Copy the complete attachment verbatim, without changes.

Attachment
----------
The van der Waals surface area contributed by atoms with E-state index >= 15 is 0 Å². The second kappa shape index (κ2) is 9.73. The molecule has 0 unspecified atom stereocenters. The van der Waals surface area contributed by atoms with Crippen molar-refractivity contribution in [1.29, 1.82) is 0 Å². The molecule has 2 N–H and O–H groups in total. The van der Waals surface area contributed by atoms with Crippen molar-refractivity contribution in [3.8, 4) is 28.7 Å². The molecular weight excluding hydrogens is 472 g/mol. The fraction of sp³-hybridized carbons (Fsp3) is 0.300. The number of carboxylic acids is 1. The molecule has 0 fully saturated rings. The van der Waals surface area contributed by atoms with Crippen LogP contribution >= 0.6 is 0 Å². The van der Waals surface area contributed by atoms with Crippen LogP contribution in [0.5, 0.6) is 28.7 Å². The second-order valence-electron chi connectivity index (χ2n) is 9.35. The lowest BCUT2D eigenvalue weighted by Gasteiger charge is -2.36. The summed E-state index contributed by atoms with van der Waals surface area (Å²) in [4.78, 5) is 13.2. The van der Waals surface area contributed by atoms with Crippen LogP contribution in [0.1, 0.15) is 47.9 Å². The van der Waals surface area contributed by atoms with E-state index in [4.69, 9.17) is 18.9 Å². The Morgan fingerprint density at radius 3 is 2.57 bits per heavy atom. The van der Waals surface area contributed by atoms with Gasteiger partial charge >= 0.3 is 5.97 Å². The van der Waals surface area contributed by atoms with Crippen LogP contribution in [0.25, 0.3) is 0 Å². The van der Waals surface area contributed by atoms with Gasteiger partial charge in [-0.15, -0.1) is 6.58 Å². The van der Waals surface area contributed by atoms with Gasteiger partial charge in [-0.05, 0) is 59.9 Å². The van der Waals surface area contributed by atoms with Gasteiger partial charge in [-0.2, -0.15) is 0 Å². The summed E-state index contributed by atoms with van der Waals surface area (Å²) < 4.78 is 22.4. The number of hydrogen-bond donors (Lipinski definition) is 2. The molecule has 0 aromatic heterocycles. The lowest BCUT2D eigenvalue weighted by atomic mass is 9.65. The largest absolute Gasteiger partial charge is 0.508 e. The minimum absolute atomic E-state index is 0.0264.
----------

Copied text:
The van der Waals surface area contributed by atoms with E-state index >= 15 is 0 Å². The second kappa shape index (κ2) is 9.73. The molecule has 0 unspecified atom stereocenters. The van der Waals surface area contributed by atoms with Crippen molar-refractivity contribution in [1.29, 1.82) is 0 Å². The molecule has 2 N–H and O–H groups in total. The van der Waals surface area contributed by atoms with Crippen molar-refractivity contribution in [3.8, 4) is 28.7 Å². The molecular weight excluding hydrogens is 472 g/mol. The fraction of sp³-hybridized carbons (Fsp3) is 0.300. The number of carboxylic acids is 1. The molecule has 0 fully saturated rings. The van der Waals surface area contributed by atoms with Crippen LogP contribution >= 0.6 is 0 Å². The van der Waals surface area contributed by atoms with Crippen LogP contribution in [0.5, 0.6) is 28.7 Å². The second-order valence-electron chi connectivity index (χ2n) is 9.35. The lowest BCUT2D eigenvalue weighted by Gasteiger charge is -2.36. The summed E-state index contributed by atoms with van der Waals surface area (Å²) in [4.78, 5) is 13.2. The van der Waals surface area contributed by atoms with Crippen LogP contribution in [0.1, 0.15) is 47.9 Å². The van der Waals surface area contributed by atoms with E-state index in [4.69, 9.17) is 18.9 Å². The Morgan fingerprint density at radius 3 is 2.57 bits per heavy atom. The van der Waals surface area contributed by atoms with Gasteiger partial charge >= 0.3 is 5.97 Å². The van der Waals surface area contributed by atoms with Crippen LogP contribution in [0.25, 0.3) is 0 Å². The van der Waals surface area contributed by atoms with Gasteiger partial charge in [-0.15, -0.1) is 6.58 Å². The van der Waals surface area contributed by atoms with Gasteiger partial charge in [-0.05, 0) is 59.9 Å². The van der Waals surface area contributed by atoms with Gasteiger partial charge in [-0.2, -0.15) is 0 Å². The summed E-state index contributed by atoms with van der Waals surface area (Å²) < 4.78 is 22.4. The number of hydrogen-bond donors (Lipinski definition) is 2. The molecule has 0 aromatic heterocycles. The lowest BCUT2D eigenvalue weighted by atomic mass is 9.65. The largest absolute Gasteiger partial charge is 0.508 e. The minimum absolute atomic E-state index is 0.0264.